PLEASE ADD YOUR OWN SPICES AND COATINGS TO THIS RECIPE.
This is a very soft dough. Resist the urge to add more flour. Chilling will make the dough firm enough to form into balls. As written, this recipe produces tender, buttery cookies. Adding more flour will only make them tough and dry.
Blogging has allowed me to do more cooking at home than I might have otherwise. This morning was a good example. Sometimes Ken can take FOREVER to get a picture. I tend to start to bug him, “Can we move on now? No? How about now?” Not a terribly productive strategy. These day I just start in on something else, in addition to whatever I’m making for the blog. Case in point, while Ken took cookie recipe photos, I squeezed in a couple of pumpkin pies. Oliver’s birthday was yesterday and pumpkin pie is his preferred birthday “cake” and I knew Roxanne would pester him so I baked a second for her. I’m writing this on Wednesday afternoon–we’ll dig into the pies tonight. Tomorrow, Thanksgiving, is a work day for me, by the time you read this it will all be in the past and I (I hope) will be out riding my bike.
Update: It’s Friday morning and we still have half a pie in the fridge. My guess it will be gone by noon, if they ever get up before then.
Squeezed in a couple of pumpkins pies? Wow.
Jody is nothing if not efficient. Ken
Taking forever to get the shot clearly pays off for you. Your photos are fantastic!
Thanks. I’ll make sure my wife sees your comment. Ken
My neighbor used to make these when I was a kid. She made zucchini jam from all the leftover zucchini in her garden. Then the jam went into the cookies. Have you ever come across a recipe for zucchini jam? I’m enjoying the blog! Jodi, I have to come visit Boston to check out the new restaurant. best, Chandra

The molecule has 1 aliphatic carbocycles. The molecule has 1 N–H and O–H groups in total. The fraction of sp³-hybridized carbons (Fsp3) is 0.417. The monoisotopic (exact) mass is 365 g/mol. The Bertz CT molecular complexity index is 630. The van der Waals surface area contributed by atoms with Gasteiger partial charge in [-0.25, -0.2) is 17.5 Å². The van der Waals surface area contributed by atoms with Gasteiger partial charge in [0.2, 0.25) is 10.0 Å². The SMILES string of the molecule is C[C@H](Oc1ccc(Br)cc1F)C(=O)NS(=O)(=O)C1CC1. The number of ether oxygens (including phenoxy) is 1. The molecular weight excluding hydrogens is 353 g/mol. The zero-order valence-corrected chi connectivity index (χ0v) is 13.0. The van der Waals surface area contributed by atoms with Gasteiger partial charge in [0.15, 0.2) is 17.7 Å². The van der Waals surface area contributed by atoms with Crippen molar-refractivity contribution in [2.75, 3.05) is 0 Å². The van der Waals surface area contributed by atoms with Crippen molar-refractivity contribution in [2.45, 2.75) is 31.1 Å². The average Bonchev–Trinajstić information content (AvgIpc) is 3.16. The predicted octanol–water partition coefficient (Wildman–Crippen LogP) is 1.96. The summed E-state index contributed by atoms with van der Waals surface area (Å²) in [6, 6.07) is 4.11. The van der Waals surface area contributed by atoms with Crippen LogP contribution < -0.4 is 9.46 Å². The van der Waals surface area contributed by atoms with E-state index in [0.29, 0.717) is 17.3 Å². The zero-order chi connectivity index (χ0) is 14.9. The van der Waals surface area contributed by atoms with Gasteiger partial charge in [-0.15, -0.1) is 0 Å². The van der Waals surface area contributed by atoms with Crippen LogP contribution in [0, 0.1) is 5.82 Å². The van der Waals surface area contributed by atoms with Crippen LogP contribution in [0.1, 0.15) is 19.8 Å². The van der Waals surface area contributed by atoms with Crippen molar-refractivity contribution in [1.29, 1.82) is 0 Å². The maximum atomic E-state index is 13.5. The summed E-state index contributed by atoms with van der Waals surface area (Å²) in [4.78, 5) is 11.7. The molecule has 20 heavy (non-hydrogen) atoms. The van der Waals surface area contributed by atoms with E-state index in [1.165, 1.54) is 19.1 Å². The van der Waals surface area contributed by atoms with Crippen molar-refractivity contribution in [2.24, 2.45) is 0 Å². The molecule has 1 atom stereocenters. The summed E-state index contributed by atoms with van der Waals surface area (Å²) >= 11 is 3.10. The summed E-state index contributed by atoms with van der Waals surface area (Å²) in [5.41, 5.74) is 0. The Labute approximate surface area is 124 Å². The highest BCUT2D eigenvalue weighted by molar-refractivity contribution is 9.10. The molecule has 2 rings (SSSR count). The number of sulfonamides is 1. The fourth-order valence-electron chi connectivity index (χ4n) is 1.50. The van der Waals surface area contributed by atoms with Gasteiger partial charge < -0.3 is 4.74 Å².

i have never made zucchini jam, but my guess is that you make it the way you make any jam… fruit and sugar with some pectin. if you add a few apples that might do it for the pectin.
let me know if you find out anything else. best, Jody
Those look lovely
…and easy. Thanks. Ken
I plan to use the tagline “Just eat the goddamn jam” the next time I over think something.
Just seeing this post and the previous one after a busy Thanksgiving weekend filled with houseguests, including some Boston cousins who recently dined happily at Rialto. Looking forward to trying these recipes (and wishing we had some extra pumpkin pie kicking around the house).
Every writer is neurotic (and some readers), but we’re each neurotic in our own special way. ;-) Ken
The cookies look and sound so delicious … I can hardly wait to try making some … got LOTS of homemade jam in MY fridge too … :P … now I know what to do with it! P.S: I’m GF so I’ll try to let you know how the tweaking of the recipe to make GF cookies goes …
If you tweak the recipe successfully let us know and we’ll post your changes. Thanks. Ken
Thanks Ken … I keep you updated. Susanne
Just in time for Christmas cookie baking! The jam, er, “pits’ are all jewel-toned and right for holidays. And, I love the labels on those jars–I love the simple black and white with beautiful lettering. I am off to check it out!
He-heh… our batch lasted about a day and a half. We probably could have stretched it out for a few days but our son came home from college for the weekend with a couple of friends. Goodbye cookies! Make a double batch! Ken
Blindingly simple is my middle name, so I guess I was born to make these bad boys. There is no such thing as too much jam in a cookie IMHO, especially when you’re trying to use it up before the plague hits.
That’s the same way my wife describes me! Can never be too prepared for the arrival of the plague. Ken
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Thanks for the kind words – and credit. Ken